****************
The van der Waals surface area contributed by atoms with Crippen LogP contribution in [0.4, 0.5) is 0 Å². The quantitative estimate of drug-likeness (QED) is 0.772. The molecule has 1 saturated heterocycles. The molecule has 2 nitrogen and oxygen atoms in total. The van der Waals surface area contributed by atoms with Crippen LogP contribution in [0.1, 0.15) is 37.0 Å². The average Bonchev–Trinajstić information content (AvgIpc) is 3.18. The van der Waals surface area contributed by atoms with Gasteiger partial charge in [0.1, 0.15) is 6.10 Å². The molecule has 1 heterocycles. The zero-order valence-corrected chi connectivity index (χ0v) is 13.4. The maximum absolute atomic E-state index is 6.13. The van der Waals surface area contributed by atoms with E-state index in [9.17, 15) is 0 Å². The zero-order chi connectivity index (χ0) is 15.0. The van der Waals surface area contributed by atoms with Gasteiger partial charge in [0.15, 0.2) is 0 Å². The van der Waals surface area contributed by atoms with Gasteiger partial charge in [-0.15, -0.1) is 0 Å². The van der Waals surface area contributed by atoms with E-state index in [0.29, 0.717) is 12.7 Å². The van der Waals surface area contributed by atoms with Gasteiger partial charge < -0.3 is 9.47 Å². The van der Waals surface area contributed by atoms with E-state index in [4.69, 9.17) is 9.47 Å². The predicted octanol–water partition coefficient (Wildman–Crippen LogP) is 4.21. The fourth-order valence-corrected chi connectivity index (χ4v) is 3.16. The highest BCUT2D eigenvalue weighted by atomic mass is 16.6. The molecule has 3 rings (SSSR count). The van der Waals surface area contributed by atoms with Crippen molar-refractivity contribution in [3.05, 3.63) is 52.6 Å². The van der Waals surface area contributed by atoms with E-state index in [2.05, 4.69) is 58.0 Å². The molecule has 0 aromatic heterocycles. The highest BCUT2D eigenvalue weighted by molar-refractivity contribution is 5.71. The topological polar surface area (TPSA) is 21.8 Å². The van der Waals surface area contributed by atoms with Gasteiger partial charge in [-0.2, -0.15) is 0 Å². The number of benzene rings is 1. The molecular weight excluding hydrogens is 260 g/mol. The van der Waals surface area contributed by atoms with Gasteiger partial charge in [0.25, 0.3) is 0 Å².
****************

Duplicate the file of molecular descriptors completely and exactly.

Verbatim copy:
The van der Waals surface area contributed by atoms with Crippen LogP contribution in [0.4, 0.5) is 0 Å². The quantitative estimate of drug-likeness (QED) is 0.772. The molecule has 1 saturated heterocycles. The molecule has 2 nitrogen and oxygen atoms in total. The van der Waals surface area contributed by atoms with Crippen LogP contribution in [0.1, 0.15) is 37.0 Å². The average Bonchev–Trinajstić information content (AvgIpc) is 3.18. The van der Waals surface area contributed by atoms with Gasteiger partial charge in [0.1, 0.15) is 6.10 Å². The molecule has 1 heterocycles. The zero-order valence-corrected chi connectivity index (χ0v) is 13.4. The maximum absolute atomic E-state index is 6.13. The van der Waals surface area contributed by atoms with E-state index in [9.17, 15) is 0 Å². The zero-order chi connectivity index (χ0) is 15.0. The van der Waals surface area contributed by atoms with Gasteiger partial charge in [0.15, 0.2) is 0 Å². The van der Waals surface area contributed by atoms with Gasteiger partial charge in [-0.15, -0.1) is 0 Å². The van der Waals surface area contributed by atoms with E-state index in [0.29, 0.717) is 12.7 Å². The van der Waals surface area contributed by atoms with Gasteiger partial charge < -0.3 is 9.47 Å². The van der Waals surface area contributed by atoms with E-state index in [4.69, 9.17) is 9.47 Å². The predicted octanol–water partition coefficient (Wildman–Crippen LogP) is 4.21. The fourth-order valence-corrected chi connectivity index (χ4v) is 3.16. The highest BCUT2D eigenvalue weighted by atomic mass is 16.6. The molecule has 3 rings (SSSR count). The van der Waals surface area contributed by atoms with Crippen molar-refractivity contribution in [3.05, 3.63) is 52.6 Å². The van der Waals surface area contributed by atoms with E-state index in [2.05, 4.69) is 58.0 Å². The molecule has 0 aromatic heterocycles. The highest BCUT2D eigenvalue weighted by molar-refractivity contribution is 5.71. The topological polar surface area (TPSA) is 21.8 Å². The van der Waals surface area contributed by atoms with Gasteiger partial charge in [-0.2, -0.15) is 0 Å². The number of benzene rings is 1. The molecular weight excluding hydrogens is 260 g/mol. The van der Waals surface area contributed by atoms with Gasteiger partial charge in [0.25, 0.3) is 0 Å².